Headache

Updated 27 May 2014

Interesting headache facts

Most of us get headaches at one time or another - and they're not pleasant. How many of these facts did you know?

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Most of us get these at one time or another. They could be stress-related, diet-related or hangover-related. Whatever the cause, headaches are a real pain and not only in the neck. How many of the following facts did you know?

Rebound headaches. One can get a headache from taking too many headache medications too often. This is called a rebound headache. It will not go away until the person stops taking the headache medication entirely. Overdosing on painkillers can damage your liver or your kidneys.

Migraines hereditary. Most children who get migraines have at least one close family member who suffers from migraines, too. If a child has one parent who suffers from migraines, they have a 50% chance of getting them too and if both are sufferers, this rises to 75%.

Headaches mostly harmless. While most headaches are uncomfortable and sometimes disabling, they are mostly not dangerous. Most of them can be cured by over-the-counter headache medications and by lying down in a quiet dark room for a while.

Headaches in ancient times. The ancient Greeks and Romans used peppermint tea to treat their headaches. But that wasn't the only thing they used – they also drank infusions made from camomile, rosemary and lavender. They also applied raw potato, cabbage and onion to the head in an effort to relieve headache.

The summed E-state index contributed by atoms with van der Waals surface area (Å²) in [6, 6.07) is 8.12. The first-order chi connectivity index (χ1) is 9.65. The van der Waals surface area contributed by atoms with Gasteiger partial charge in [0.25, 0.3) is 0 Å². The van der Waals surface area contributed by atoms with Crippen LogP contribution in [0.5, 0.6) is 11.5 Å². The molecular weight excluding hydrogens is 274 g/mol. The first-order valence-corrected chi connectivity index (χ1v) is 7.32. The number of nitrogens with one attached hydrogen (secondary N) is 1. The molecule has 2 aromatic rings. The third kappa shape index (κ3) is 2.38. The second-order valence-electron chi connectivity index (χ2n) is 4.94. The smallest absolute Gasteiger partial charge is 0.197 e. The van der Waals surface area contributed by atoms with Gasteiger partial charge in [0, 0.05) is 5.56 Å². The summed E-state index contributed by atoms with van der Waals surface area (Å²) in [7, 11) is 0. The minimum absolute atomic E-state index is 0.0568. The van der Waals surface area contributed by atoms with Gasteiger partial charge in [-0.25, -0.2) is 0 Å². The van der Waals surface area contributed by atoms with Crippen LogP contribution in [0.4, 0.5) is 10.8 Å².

Headaches in the USA. Migraine statistics in America are quite startling: Twenty-eight million Americans suffer from migraines. Of these people, 4.5 million have more than one attack per month. A quarter of the female population is affected and about eight in every hundred men.

Fasting can cause headaches. Fasting may cause headaches, as a fasting person is likely to have very low blood sugar. But other factors, such as stress, pollution, noise, smoke, flashing lights and certain types of food may also cause headaches.

Hormones and migraines. Migraines are related to hormonal fluctuations. Many women get migraines in the few days before the onset of their periods. Some women also get migraines during their menstrual periods.

The pill, headaches and stroke risk. Women who smoke and who are using oestrogen-based birth control pills have a higher stroke risk than women who are not smokers and who take a non oestrogen-based birth control pill. When women change to a low oestrogen-contraceptive pill, the frequency of their headaches are also reduced.

Lifestyle the cure. Lifestyle plays an important part in preventing headaches. If you don't smoke, don't drink excessively, get regular sleep, eat a healthy diet and get daily exercise, you are unlikely to suffer from headaches frequently, unless you have a medical problem.

Tension headaches the most common. Tension headaches can affect anyone and is the most common form of headache. Tension headaches are often the result of neck and shoulder muscles going into spasm and can sometimes last for days.

Men get cluster headaches. More men than women suffer from cluster headaches. These are intense headaches that often occur at the same time every day or every few days. These are debilitating, but usually don't last longer than 90 minutes. People who are heavy smokers or drinkers often suffer from cluster headaches. More women than men suffer from migraines.